HOPES that dengue fever may one day be eradicated have been raised by scientists who have discovered how to stop mosquitoes carrying the disease.
Groundbreaking experiments in Queensland have found a common insect bacteria - wMel Wolbachia - can dramatically reduce the presence of dengue fever in mosquitoes.
If the number of mosquitoes carrying dengue can be cut, far fewer people could end up with the disease, which infects about 50 million people worldwide each year.
Infected mosquitoes then spread the disease by biting other humans, who develop severe flu-like symptoms.
Australian scientists have taken on the challenge and begun trials to see if infecting the mosquito breed that spreads the disease, known as A.aegypti, with the Wolbachia bacteria can stop them developing and spreading dengue fever.
Armed with the bacteria, the laboratory mosquito colony was fed dengue-infected blood meal.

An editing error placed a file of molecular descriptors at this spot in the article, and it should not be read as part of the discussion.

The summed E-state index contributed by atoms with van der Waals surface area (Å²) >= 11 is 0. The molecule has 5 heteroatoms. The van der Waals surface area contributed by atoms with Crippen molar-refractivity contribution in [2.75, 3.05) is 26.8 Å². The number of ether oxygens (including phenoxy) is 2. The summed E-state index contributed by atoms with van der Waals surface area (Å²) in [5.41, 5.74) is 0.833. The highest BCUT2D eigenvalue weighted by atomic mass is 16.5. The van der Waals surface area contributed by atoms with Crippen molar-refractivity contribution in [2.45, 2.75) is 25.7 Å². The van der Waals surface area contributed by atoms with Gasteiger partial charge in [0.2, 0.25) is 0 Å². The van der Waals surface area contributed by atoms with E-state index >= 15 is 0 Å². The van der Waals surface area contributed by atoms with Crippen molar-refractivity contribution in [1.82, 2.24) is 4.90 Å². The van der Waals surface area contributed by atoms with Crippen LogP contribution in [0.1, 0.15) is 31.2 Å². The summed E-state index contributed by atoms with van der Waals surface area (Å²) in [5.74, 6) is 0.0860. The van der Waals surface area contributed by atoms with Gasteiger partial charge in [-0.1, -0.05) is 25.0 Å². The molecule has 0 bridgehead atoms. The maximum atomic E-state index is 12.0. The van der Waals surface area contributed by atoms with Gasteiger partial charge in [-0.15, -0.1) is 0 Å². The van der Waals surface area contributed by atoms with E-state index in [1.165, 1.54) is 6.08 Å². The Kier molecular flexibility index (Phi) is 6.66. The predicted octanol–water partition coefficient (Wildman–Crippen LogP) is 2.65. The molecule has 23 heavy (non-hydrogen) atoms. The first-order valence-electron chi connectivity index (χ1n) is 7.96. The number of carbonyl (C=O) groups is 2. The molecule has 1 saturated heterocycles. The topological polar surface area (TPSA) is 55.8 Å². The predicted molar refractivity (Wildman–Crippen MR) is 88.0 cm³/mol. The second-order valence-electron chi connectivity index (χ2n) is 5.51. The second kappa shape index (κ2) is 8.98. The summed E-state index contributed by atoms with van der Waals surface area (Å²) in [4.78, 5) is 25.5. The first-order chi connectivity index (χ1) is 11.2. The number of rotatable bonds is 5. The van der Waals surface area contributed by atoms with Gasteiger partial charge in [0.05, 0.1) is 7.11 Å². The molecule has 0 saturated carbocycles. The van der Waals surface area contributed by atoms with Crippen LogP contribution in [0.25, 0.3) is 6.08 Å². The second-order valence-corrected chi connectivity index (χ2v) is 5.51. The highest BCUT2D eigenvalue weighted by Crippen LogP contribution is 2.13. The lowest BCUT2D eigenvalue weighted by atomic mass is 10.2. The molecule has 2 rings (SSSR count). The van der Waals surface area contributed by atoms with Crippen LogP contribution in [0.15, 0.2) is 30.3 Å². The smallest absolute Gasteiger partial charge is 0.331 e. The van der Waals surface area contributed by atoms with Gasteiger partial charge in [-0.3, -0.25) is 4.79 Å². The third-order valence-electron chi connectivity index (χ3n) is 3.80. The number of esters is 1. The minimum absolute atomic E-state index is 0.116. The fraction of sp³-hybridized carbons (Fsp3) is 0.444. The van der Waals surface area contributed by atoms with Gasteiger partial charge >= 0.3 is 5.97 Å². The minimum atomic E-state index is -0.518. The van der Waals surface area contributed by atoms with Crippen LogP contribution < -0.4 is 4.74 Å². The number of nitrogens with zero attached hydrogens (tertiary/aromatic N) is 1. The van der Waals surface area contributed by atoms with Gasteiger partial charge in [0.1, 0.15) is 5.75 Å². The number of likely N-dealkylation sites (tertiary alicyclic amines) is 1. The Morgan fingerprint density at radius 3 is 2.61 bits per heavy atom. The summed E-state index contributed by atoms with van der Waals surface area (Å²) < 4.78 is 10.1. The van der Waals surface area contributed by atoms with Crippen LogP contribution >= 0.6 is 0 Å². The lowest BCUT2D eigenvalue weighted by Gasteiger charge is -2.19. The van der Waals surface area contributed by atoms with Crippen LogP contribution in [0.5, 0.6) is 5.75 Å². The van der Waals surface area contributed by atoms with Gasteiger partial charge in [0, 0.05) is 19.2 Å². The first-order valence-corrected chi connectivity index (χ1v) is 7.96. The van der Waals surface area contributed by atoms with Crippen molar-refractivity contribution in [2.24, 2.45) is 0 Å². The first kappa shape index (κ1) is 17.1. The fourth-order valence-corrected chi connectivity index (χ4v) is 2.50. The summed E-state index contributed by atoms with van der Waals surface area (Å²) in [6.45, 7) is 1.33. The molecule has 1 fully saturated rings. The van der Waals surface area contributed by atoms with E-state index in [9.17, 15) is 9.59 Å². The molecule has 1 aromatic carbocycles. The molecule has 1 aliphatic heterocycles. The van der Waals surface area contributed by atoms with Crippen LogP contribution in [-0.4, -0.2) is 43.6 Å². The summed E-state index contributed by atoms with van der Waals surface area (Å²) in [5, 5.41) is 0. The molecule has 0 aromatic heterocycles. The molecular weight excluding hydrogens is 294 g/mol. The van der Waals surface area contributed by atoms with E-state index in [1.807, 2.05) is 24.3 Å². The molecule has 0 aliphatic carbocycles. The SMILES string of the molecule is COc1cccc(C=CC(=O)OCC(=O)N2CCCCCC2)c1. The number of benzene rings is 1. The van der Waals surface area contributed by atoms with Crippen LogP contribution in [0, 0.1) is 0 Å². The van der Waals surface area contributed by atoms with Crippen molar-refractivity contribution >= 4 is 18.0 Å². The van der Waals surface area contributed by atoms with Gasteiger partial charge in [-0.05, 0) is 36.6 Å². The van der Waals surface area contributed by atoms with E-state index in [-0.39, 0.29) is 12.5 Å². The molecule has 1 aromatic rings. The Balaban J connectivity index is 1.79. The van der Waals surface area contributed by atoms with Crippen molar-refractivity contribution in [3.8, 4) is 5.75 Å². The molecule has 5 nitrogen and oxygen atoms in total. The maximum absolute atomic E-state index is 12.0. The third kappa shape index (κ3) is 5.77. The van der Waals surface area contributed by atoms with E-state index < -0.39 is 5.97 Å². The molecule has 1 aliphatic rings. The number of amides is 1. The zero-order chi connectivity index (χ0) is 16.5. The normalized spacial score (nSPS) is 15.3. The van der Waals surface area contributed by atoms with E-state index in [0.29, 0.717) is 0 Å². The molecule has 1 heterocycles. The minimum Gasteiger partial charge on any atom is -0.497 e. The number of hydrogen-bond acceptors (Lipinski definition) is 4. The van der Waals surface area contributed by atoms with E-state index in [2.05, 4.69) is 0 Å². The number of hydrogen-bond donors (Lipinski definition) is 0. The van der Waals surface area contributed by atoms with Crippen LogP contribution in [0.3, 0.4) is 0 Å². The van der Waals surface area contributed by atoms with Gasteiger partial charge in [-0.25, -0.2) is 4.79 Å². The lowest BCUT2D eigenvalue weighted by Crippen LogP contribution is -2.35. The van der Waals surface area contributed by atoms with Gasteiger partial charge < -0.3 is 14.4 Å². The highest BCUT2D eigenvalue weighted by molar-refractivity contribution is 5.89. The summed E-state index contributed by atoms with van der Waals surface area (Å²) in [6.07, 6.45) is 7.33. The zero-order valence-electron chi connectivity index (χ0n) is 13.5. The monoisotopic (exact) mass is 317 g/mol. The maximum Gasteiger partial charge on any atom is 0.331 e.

Scientists Wednesday reported promising results from tests on a new way of assailing dengue fever by stealthily weakening populations of mosquitoes carrying the virus which causes the deadly disease.
Dengue affects between 50 and 100 million people in the tropics and subtropics each year, causing fever, muscle and joint ache as well as potentially fatal dengue haemorrhagic fever and dengue shock syndrome.
The strain of Wolbachia they used was somewhat virulent and knocked out the mosquitoes before they had the chance of spreading into the wild mosquito population.
Introduced into the mosquito, the germ prevented the insect from becoming infected by the dengue virus.
It lives inside cells and is maternally inherited, thus raising the possibility that after a few generations, the introduced dengue-free mosquitoes eventually outnumber dengue-carrying counterparts.
The researchers today announced the results of their experiment, in which they infected mosquitoes with a bacterium called Wolbachia, preventing the mosquito from contracting dengue fever.
Once the mosquito is protected from dengue fever, it is not able to be passed on to humans.
Dengue fever is only transmittable by mosquitoes, and can leave those infected bedbound for weeks with high fevers, headaches, muscle aches and rashes.
Professor Scott O'Neill, Dean of the Faculty of Science at Monash University, said the dengue fever virus was carried by a very specific mosquito, which represented approximately 30 per cent of the mosquito population.